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Cath Everett

Sift Media

Freelance journalist and former editor of HRZone

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Employers asked to bid for chunk of £250m apprenticeship pot


In a bid to try and tackle soaring youth unemployment, the Coalition Government is asking employers to bid for a chunk of a £250 million pot next year to take on new apprentices.

The news came only weeks after the leak of a document from Business Secretary Vince Cable’s department revealing that official apprenticeship figures had been exaggerated. Concerns were also raised about the quality of existing schemes and the low level of representation among the under-25 age group.
This latest money, which is to be diverted from colleges and other training providers, will be given directly to individual companies, or groups of collaborating companies, however. To qualify for the grants, they will have to demonstrate how they will use it to support apprenticeship schemes, while also showing a “commitment to raising skills levels in their sector or supply chain”.
The funding available for the 2012/13 financial year will go up to £50 million, with an additional £200 million being released in the following year “subject to evidence of high quality proposals from employers and ongoing evaluation”.
Cable said: “Despite some good progress, our system needs more flexibility and we are treading water by international standards.”
As a result, it was necessary to “fundamentally alter” the relationship between employers and the state by giving the former “the space and opportunity for greater ownership of the vocational skills agenda, including the chance to bid for direct control of public funds” in order to encourage more competition, he added.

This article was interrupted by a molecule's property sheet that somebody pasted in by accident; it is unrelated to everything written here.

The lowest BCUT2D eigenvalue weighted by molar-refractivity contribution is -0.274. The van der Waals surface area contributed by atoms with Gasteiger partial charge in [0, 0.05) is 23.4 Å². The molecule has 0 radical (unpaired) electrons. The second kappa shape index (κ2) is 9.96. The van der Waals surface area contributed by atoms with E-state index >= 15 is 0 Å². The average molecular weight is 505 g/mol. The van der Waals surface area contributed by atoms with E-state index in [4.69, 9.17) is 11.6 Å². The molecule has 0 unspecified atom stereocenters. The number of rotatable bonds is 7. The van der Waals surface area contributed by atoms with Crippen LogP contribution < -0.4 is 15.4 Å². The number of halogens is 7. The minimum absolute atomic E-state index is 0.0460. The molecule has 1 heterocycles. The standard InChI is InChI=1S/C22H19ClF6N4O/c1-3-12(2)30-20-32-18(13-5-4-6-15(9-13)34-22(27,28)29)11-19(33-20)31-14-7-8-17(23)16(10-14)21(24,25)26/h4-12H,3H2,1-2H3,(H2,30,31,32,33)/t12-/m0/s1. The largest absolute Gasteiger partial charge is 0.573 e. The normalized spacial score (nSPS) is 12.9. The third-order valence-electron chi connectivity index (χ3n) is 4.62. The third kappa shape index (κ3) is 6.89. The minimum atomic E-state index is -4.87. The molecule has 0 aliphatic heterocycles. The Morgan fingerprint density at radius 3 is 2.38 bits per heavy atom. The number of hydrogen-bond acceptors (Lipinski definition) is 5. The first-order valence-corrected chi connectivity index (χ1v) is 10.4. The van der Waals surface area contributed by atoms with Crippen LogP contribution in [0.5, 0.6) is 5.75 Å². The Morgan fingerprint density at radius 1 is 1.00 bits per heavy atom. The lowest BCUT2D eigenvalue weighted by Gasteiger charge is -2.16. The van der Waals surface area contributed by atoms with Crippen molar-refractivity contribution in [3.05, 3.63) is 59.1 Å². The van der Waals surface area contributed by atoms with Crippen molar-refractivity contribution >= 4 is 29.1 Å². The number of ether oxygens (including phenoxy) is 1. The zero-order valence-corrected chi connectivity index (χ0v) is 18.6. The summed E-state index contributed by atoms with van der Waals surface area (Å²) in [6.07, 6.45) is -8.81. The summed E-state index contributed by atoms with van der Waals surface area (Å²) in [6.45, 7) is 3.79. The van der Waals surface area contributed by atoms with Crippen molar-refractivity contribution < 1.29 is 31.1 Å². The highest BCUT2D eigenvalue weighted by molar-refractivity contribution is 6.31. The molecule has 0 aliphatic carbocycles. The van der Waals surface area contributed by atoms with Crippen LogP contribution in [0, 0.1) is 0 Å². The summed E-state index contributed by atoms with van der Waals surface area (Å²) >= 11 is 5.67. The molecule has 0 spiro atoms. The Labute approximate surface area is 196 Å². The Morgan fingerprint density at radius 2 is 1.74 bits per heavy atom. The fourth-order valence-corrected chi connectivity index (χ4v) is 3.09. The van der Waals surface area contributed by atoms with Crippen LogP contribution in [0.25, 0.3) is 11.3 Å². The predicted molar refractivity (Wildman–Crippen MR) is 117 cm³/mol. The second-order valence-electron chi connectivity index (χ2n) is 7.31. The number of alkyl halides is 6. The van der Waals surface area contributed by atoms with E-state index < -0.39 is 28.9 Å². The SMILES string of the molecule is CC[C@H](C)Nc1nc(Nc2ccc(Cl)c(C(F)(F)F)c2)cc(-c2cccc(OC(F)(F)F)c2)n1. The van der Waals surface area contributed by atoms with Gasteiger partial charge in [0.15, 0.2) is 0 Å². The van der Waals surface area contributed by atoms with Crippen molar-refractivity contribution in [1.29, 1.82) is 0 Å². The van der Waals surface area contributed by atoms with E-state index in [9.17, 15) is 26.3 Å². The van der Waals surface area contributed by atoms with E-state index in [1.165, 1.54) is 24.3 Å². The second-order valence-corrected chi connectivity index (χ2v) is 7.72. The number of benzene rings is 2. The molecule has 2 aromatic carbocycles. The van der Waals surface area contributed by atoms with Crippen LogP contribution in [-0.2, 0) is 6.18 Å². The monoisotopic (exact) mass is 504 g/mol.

This approach of enabling employers to bid for grants and use the funds in the way they see fit was one championed by non-Departmental public body, the UK Commission for Employment and Skills.
Charlie Mayfield, chairman of both the Commission and the John Lewis Partnership, said: “Too often the skills system appears to businesses as a government-led enterprise rather than one led by employers. We need more businesses working together with their supply chains, sectors or localities to develop the skills they need.”
The Government expects to jointly issue a formal prospectus on the fund with the Commission in early 2012, with the aim of seeing projects start later that year. It also plans to announce further initiatives around education and skills, infrastructure, logistics, mid-sized businesses, the rural economy and open data later this month in an attempt to stimulate the UK’s flagging economy.
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Cath Everett

Freelance journalist and former editor of HRZone

Read more from Cath Everett

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